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«Wartime Rescue of Jews by the Polish Catholic Clergy The Testimony of Survivors Edited and compiled by Mark Paul Polish Educational Foundation in ...»

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One day three Volksdeutsch appeared in the parlour with a demand to hand over the little Olczak girl, whose mother was a Jew. They demanded an inspection of all the children, and had come with precise instructions. Sister Wanda [Garczyńska] locked the little girl and a few others whose origin can easily be guessed behind the enclosure on the second floor, and the rest had to file into the parlour. Then they began to inspect the house, first the ground floor, then the first floor. Sister Wanda showed them round. Her explanation that the enclosure was on the second floor and that access there was forbidden by the rules of the Order was passed over in silence, and the three Germans started to go up the stairs. We remained on the first floor. I can still hear their heavy footsteps today—I can remember the appalling fear—we knew all too well what would happen to her and the children. Some sisters were praying in the chapel as the footsteps approached the door of the enclosure. Then there was a monent’s silence, and we heard Sister Wanda calmly say: ‘I shall once again remind you that this is the enclosure.’ And again there was a silence, in which it was felt as if everything around us and inside us had died and gone still.

And then footsteps coming down the stairs, as they were gone.

At that point, at the nuns’ request Irena Grabowska took me away from the convent to live with Maria Jahns in Pruszków.

… According to the list, my mother and grandmother spent that terrible Easter at Tworki, where they lived from March to June 1943. … The nuns had taken me back again. The girls in my class were getting ready for their First Communion, including those of Jewish origin, with their parents’ consent, if they were still alive, or that of their guardians if they had any. My secular family approved of the Catholic education that was instilled into me at the convent, besides which I had been christened before the war.

Yet the nuns did not force any of the girls in their charge to change their religion. Dr. Zofia Szymańska-Rosenblum, who

in September 1942 saved her little niece from the Ghetto and brought her to Kazimierzowska Street, writes in her memoirs:

“With the greatest subtlelty Sister Wanda asked me if I would agree to Jasia being christened and taking Holy Communion, assuring me that it was the child’s ardent wishand would be desirable in terms of safety. ‘But if you have any objections, please rest assured that my attitude to Jasia will not be changed and that I shall save the person.’” Jasia’s mother had been deported from the Ghetto earlier, probably to Treblinka, her father fought in the Ghetto to the last moment and must have been killed there. I had no idea about my schoolfriend’s experiences. She did not talk about them, and if she cried, it was only when no one could see. We were both very excited about our First Communion. We wrote down our sins on cards, so that, God forbid, we would not forget them during confession. We spent hours at our prayers in the chapel, and now and then we ran to one of the nuns with the happy news that we felt a ‘vocation’. Two jolly, lively little girls, enjoying life, as if they hadn’t a care.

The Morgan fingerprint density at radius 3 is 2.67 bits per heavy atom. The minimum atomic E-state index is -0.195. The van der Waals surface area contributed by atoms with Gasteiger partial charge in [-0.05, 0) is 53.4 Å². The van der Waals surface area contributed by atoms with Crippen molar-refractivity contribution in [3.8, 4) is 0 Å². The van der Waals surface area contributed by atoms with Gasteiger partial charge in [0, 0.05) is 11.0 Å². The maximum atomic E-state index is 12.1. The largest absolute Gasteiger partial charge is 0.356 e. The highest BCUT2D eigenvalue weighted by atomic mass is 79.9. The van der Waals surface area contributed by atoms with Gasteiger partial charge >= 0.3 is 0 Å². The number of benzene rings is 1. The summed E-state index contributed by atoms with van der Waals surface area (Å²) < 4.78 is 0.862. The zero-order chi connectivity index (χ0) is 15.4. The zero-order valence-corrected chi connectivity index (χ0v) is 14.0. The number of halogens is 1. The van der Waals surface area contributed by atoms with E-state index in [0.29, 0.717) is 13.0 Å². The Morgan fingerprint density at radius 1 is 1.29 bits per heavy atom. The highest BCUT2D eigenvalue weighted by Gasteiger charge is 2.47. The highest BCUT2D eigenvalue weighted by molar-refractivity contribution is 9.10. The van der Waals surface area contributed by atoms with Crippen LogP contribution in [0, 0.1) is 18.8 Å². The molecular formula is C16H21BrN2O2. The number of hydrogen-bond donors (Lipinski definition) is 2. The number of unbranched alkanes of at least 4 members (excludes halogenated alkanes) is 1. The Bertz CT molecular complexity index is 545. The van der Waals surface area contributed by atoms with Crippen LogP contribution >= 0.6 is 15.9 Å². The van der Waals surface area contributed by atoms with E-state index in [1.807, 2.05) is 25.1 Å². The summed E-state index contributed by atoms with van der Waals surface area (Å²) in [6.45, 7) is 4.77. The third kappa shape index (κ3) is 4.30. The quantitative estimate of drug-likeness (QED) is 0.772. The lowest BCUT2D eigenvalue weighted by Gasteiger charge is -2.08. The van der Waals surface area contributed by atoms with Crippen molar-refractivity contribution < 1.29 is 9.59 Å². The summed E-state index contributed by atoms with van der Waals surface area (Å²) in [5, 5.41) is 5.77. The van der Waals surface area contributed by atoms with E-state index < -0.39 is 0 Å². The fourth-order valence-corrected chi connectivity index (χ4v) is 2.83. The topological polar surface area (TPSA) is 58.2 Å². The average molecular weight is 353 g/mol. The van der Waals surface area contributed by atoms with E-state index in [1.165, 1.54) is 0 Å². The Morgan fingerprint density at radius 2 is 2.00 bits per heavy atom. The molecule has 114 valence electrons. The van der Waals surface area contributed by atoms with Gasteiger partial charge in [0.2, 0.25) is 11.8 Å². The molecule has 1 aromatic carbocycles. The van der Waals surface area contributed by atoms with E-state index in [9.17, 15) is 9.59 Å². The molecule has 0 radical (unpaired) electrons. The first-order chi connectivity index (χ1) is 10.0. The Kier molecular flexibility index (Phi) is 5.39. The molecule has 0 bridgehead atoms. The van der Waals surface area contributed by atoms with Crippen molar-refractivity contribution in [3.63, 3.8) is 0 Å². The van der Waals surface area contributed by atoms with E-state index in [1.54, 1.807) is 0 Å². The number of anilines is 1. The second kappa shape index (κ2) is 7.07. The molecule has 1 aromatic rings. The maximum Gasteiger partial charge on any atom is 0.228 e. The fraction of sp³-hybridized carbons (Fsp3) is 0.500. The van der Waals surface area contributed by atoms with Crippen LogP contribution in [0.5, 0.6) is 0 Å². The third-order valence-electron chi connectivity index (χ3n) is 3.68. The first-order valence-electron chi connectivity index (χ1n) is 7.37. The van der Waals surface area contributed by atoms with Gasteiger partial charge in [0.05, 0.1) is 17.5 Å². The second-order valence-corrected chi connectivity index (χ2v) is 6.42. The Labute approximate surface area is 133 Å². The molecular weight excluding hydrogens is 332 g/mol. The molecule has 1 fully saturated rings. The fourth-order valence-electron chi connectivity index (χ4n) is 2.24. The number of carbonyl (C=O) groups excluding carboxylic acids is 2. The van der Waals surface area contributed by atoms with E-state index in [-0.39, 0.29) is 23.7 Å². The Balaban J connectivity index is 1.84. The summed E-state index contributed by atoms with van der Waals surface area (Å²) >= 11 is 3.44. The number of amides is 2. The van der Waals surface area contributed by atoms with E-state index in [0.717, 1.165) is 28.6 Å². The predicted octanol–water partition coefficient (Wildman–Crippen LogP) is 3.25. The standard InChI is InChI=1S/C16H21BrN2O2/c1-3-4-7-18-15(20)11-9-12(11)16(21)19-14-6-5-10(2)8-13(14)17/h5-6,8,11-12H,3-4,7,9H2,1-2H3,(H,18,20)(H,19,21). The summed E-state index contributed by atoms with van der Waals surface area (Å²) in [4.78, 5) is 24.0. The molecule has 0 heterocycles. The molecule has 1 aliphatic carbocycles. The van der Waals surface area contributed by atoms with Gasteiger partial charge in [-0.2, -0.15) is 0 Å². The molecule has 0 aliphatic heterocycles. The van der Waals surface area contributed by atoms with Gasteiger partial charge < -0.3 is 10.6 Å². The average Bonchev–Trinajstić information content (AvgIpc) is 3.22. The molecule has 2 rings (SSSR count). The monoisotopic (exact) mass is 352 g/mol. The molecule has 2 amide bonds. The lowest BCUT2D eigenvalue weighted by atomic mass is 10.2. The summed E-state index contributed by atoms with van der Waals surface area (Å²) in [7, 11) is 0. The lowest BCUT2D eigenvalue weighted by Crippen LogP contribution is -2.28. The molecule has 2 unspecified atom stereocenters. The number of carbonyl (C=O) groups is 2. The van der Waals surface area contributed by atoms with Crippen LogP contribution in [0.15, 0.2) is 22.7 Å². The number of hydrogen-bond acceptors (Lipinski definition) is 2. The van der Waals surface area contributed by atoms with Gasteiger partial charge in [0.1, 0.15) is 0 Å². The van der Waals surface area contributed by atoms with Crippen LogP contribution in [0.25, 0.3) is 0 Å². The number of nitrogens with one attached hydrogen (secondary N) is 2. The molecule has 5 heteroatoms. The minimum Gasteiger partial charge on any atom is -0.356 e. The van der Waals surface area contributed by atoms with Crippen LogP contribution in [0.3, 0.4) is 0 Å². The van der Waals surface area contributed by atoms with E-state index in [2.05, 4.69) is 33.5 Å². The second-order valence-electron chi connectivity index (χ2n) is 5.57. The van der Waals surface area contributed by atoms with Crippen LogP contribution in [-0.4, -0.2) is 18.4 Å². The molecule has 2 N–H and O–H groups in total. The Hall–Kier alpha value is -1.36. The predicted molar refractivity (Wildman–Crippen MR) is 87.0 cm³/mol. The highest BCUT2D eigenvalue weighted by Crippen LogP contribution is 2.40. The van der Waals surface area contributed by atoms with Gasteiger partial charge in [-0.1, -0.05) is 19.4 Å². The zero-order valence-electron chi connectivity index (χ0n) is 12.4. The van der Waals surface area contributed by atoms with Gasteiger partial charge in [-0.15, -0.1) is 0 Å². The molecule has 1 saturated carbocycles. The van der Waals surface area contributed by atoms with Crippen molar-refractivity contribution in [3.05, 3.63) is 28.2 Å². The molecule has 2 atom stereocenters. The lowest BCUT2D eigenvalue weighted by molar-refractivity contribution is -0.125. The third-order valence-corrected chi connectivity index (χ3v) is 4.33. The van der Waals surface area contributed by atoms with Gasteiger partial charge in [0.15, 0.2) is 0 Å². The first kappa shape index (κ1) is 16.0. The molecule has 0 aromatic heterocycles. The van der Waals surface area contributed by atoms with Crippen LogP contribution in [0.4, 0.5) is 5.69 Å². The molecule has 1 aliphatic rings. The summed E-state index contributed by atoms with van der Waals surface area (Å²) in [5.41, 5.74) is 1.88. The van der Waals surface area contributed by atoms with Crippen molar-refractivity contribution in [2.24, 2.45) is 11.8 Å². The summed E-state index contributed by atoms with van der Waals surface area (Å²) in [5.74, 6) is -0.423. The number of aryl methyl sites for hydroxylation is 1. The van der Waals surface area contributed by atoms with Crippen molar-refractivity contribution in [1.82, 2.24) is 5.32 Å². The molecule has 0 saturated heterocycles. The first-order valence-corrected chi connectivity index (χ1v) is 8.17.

On 3 June 1943 the day of our First Communion came. Some photographs of the ceremony have survived. In one of them seven little girls in white sacramental vestments are posing for the camera—it is the classic souvenir picture, taken by a professional photographer. Five of the girls in the photograph are Jewish. I am astounded by the courage, and at the same time the sensitivity, of the nuns. They heroically regarded hiding these children as their Christian duty. They treated the inevitable threat of death as a consequence of their decision. But where did they get the motherly sensibility that prompted them, amid the all-surrounding danger, to give us a little joy? Not just spiritual but also secular, the kind little girls should have—somehow they knew we had to look pretty in our white dresses, made to measure and decorated with embroidery, that we had to have little white garlands on our heads, our hair twisted into curls, and that we must have a souvenir of that memorable day. Those photographs, and I have several at home, always move me with their festivity and

–  –  –

Conditions at the boarding school on Kazimierzowska Street were described by Zuzanna Sienkiewicz, a frequent visitor, in her account in Władysław Bartoszewski and Zofia Lewin, eds., Righteous Among Nations: How Poles Helped the Jews, 1939–1945 (London: Earlscourt Publications, 1969), at pages 360–61.

In those horrible times Sister Wanda [Garczyńska] radiated love of her neighbours, be they who they may, and even the enemy was not forgotten in her ardent prayers, in her begging God for forgiveness for the crimes being committed incessantly in those times. One of those ‘operations’ of which Sister Wanda was in charge at the time was that of hiding little Jewish girls. She took them into the boarding school with false documents. Some were easily passed off as ‘Aryans’, but others had very prominent Semitic features. These poor little ones would disappear into pre-arranged hiding places whenever there was a visit by the Germans. Some ‘Aryan’ mothers reproached Sister Wanda, asking how, at a time when it was so difficult to get an education for children, a Catholic school could be filled with non-Catholic children to the detriment of Polish Catholics. Sister Wanda was convinced that she was behaving righteously but, like all people truly great in spirit, she was very humble and she decided to seek the advice of a wise priest on this matter. It was then that Father [Stanisław] Trzeciak came to Kazimierzowska St.; he had been known before the war for his stand, often very firm, against the influence of the Jewish faith on our Polish psyche. For many he was the standard-bearer whose public utterances they used to justify their anti-Semitic actions. Then, when Sister Wanda presented the entire argument and the reproaches which she had suffered for her actions, Father Trzeciak remained silent for a moment and then asked: ‘What is the danger to these little Catholic girls if you do not have room for them?’ ‘They will study in worse conditions or they may even completely lose these years of school.’ ‘And what danger would there be to the others if you were to send them away?’ ‘You know, Father, inevitable death.’ ‘Therefore, Sister, you do not have the right to hesitate and consider. Priority goes to those little ones in danger—to the little Jewesses,’ answered the priest.

These are facts which I know from Sister Wanda’s own account to me and, in addition, I know that in all the Homes of the Nuns of the Order of the Immaculate Conception, in Szymanów, in Nowy Sącz, in Jarosław and other places, smaller and older Jewish girls were hidden and sheltered and in urgent cases, so were their mothers.